I experienced this need myself when my children were young, and my income did not cover our basic expenses. I was embarrassed to ask for help but was encouraged by a friend to accept the temporary assistance. I found everyone at the food bank to be kind and caring and I was grateful for the support. Canned and bulk food supplies filled in the gap, so I could feed my family and still pay the utilities.
Over thirty years later, food banks offer much more than canned beans and baggies of bulk rice.
How are food banks addressing the cause of hunger in America?
The Ballard Food Bank offers cooking classes once a month. Their website lists healthy budget-minded recipes. They also contribute to the Weekend Backpack Program, which discreetly distributes bags of food to kids in need.
The Community Food Bank of New Jersey offers a free 15 week culinary and life skills program to students. Their Food Service Training Academy has graduated over 2500 students, teaching skills that will provide a living-wage career. Its job placement is over 90%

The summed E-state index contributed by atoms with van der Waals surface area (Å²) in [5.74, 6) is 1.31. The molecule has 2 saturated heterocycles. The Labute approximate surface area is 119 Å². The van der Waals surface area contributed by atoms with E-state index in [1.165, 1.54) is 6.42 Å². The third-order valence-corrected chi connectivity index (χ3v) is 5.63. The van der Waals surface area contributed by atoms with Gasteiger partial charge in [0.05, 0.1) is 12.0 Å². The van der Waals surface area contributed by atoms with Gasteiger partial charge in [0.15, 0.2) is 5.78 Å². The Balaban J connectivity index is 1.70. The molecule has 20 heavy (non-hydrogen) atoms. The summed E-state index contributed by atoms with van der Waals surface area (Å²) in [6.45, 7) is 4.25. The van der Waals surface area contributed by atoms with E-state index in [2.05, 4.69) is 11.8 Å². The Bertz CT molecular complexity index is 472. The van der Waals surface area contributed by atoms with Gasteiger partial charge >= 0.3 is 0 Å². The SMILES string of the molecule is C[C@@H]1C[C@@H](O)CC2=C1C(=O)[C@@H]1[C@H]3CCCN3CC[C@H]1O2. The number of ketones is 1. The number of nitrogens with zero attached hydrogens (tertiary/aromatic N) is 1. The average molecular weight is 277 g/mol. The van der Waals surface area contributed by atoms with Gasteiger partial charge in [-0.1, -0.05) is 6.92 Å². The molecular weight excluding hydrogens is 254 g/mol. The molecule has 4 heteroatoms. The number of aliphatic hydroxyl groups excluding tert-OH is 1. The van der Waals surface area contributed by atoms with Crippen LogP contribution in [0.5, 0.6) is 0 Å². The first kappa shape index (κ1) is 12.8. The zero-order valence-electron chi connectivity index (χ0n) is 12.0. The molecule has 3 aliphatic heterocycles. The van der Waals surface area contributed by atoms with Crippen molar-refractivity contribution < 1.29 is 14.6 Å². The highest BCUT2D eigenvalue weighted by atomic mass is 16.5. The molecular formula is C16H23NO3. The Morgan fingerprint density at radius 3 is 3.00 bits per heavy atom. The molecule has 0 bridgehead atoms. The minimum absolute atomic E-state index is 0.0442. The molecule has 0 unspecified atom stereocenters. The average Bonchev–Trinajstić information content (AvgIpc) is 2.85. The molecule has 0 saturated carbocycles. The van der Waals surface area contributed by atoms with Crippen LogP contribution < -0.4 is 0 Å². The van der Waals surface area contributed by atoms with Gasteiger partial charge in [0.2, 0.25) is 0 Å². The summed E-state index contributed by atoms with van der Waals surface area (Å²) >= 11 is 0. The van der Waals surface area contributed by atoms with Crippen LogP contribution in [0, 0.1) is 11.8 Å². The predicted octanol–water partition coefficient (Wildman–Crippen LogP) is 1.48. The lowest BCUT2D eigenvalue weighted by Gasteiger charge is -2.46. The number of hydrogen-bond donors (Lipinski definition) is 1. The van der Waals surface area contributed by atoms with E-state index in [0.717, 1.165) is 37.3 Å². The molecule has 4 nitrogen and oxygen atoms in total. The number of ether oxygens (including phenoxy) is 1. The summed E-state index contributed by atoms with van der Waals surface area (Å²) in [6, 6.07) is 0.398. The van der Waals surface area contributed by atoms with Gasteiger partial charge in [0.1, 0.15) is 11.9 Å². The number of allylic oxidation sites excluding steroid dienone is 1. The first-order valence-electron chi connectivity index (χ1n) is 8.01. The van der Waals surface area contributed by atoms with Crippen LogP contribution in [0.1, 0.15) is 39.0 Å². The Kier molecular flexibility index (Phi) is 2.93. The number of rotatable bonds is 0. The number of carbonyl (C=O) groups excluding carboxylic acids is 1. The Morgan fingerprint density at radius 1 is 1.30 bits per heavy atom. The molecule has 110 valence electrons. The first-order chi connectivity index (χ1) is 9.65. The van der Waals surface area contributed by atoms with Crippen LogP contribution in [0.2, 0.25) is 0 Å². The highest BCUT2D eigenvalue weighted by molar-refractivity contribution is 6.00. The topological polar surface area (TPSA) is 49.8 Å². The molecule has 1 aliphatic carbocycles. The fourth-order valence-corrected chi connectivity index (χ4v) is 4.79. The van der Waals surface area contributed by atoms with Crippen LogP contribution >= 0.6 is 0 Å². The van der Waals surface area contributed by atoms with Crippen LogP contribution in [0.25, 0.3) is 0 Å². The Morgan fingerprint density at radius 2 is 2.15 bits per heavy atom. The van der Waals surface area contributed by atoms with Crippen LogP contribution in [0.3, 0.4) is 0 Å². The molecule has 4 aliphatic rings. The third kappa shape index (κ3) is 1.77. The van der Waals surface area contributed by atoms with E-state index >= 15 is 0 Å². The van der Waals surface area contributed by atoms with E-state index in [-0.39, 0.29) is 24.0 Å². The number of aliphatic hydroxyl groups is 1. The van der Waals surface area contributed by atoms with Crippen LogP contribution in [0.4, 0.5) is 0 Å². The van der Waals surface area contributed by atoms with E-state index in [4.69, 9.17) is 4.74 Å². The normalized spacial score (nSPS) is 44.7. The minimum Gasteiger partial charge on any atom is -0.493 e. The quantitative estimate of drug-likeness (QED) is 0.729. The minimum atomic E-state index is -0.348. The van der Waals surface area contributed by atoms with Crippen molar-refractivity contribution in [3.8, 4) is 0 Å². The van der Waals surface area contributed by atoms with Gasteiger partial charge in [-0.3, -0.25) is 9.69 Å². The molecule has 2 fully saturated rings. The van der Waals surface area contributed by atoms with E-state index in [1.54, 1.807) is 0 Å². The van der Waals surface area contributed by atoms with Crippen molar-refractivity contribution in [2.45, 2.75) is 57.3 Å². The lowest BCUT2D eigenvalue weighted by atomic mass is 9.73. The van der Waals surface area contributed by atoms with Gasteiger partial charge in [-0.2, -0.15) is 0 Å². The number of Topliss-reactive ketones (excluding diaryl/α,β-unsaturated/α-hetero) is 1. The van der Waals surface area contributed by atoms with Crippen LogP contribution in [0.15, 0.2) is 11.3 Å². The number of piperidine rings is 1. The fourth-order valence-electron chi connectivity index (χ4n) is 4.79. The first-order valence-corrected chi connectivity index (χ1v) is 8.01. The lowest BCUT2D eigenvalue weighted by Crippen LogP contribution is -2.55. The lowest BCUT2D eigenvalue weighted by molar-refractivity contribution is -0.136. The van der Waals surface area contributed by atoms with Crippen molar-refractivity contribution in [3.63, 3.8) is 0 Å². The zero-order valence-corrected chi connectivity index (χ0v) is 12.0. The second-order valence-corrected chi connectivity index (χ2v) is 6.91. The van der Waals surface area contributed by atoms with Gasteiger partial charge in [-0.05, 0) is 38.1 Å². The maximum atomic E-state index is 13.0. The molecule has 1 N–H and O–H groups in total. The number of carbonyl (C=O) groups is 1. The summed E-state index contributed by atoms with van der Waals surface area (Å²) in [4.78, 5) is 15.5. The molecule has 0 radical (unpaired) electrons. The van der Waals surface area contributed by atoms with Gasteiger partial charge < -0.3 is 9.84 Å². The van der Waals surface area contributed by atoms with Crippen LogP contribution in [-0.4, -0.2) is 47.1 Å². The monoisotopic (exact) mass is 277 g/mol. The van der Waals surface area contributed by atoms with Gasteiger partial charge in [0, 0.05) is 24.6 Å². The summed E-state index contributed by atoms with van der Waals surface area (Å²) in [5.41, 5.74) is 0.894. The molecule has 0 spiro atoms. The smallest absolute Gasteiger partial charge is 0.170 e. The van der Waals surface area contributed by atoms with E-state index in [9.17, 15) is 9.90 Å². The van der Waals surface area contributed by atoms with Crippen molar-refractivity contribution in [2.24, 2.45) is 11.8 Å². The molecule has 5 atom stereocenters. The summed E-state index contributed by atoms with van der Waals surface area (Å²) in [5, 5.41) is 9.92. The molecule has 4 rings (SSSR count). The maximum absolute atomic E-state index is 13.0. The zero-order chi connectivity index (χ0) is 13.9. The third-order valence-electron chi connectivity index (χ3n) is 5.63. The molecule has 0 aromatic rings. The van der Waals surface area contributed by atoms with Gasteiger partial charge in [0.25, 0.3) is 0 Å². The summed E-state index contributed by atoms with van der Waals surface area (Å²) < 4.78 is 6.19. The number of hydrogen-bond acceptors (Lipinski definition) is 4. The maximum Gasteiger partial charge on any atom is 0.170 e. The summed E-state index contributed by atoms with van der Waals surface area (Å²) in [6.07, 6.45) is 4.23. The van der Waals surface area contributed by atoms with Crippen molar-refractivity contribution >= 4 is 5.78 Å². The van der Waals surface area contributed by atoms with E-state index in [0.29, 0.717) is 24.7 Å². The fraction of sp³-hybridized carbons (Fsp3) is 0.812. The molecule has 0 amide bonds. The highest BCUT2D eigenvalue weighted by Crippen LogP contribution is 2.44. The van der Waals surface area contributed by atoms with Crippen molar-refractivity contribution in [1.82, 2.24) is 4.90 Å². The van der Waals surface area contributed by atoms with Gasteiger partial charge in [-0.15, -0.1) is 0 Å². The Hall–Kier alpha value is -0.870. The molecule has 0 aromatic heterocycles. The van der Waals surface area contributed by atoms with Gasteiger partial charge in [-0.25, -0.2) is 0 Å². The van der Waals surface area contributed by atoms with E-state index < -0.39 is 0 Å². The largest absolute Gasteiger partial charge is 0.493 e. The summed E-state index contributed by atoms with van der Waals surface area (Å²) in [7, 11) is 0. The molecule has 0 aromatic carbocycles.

Community Food Bank of Southern Arizona was recognized by the Feeding America Network as Food Bank Member of the Year. They are very active in community partnerships. They’ve built a network of farmers and backyard gardeners to provide fresh produce, offer culinary and job skill training, teach sustainable gardening, offer resources beyond emergency food sources, and the list goes on.
The Food Bank of Central and Eastern North Carolina offers an innovative program called School Pantry Program. It allows food insecure children and their families to receive food assistance for 15-20 meals on or near school grounds.
Are you are a family experiencing food insecurity? If so, I encourage you to check out your local food bank to see what they offer. If you are interested in helping others in need I encourage you to see how you can assist your local food bank. We’re in this together…